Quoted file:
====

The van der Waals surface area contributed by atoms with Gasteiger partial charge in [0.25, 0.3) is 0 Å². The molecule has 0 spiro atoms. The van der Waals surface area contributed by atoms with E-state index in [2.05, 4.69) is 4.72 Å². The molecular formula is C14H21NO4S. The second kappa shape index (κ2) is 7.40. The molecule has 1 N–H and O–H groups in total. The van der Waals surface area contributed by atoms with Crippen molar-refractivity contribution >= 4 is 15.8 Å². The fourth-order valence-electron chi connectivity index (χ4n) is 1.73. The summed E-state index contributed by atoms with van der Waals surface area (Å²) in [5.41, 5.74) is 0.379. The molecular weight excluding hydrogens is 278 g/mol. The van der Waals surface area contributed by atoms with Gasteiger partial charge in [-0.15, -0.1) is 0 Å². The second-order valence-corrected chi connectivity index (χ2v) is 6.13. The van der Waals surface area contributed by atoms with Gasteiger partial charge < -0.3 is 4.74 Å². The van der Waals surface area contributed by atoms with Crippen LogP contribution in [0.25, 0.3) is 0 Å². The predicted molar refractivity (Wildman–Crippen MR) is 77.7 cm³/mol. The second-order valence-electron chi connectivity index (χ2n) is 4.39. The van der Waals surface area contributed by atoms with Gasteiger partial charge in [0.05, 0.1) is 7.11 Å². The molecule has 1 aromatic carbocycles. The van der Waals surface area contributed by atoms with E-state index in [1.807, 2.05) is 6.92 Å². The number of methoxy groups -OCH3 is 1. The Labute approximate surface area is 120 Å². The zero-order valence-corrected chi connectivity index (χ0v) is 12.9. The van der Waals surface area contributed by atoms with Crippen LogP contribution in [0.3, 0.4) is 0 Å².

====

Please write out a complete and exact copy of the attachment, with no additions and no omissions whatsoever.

The van der Waals surface area contributed by atoms with Gasteiger partial charge in [0.25, 0.3) is 0 Å². The molecule has 0 spiro atoms. The van der Waals surface area contributed by atoms with E-state index in [2.05, 4.69) is 4.72 Å². The molecular formula is C14H21NO4S. The second kappa shape index (κ2) is 7.40. The molecule has 1 N–H and O–H groups in total. The van der Waals surface area contributed by atoms with Crippen molar-refractivity contribution >= 4 is 15.8 Å². The fourth-order valence-electron chi connectivity index (χ4n) is 1.73. The summed E-state index contributed by atoms with van der Waals surface area (Å²) in [5.41, 5.74) is 0.379. The molecular weight excluding hydrogens is 278 g/mol. The van der Waals surface area contributed by atoms with Gasteiger partial charge in [-0.15, -0.1) is 0 Å². The second-order valence-corrected chi connectivity index (χ2v) is 6.13. The van der Waals surface area contributed by atoms with Gasteiger partial charge < -0.3 is 4.74 Å². The van der Waals surface area contributed by atoms with Crippen LogP contribution in [0.25, 0.3) is 0 Å². The predicted molar refractivity (Wildman–Crippen MR) is 77.7 cm³/mol. The second-order valence-electron chi connectivity index (χ2n) is 4.39. The van der Waals surface area contributed by atoms with Gasteiger partial charge in [0.05, 0.1) is 7.11 Å². The molecule has 1 aromatic carbocycles. The van der Waals surface area contributed by atoms with E-state index in [1.807, 2.05) is 6.92 Å². The number of methoxy groups -OCH3 is 1. The Labute approximate surface area is 120 Å². The zero-order valence-corrected chi connectivity index (χ0v) is 12.9. The van der Waals surface area contributed by atoms with Crippen LogP contribution in [0.3, 0.4) is 0 Å².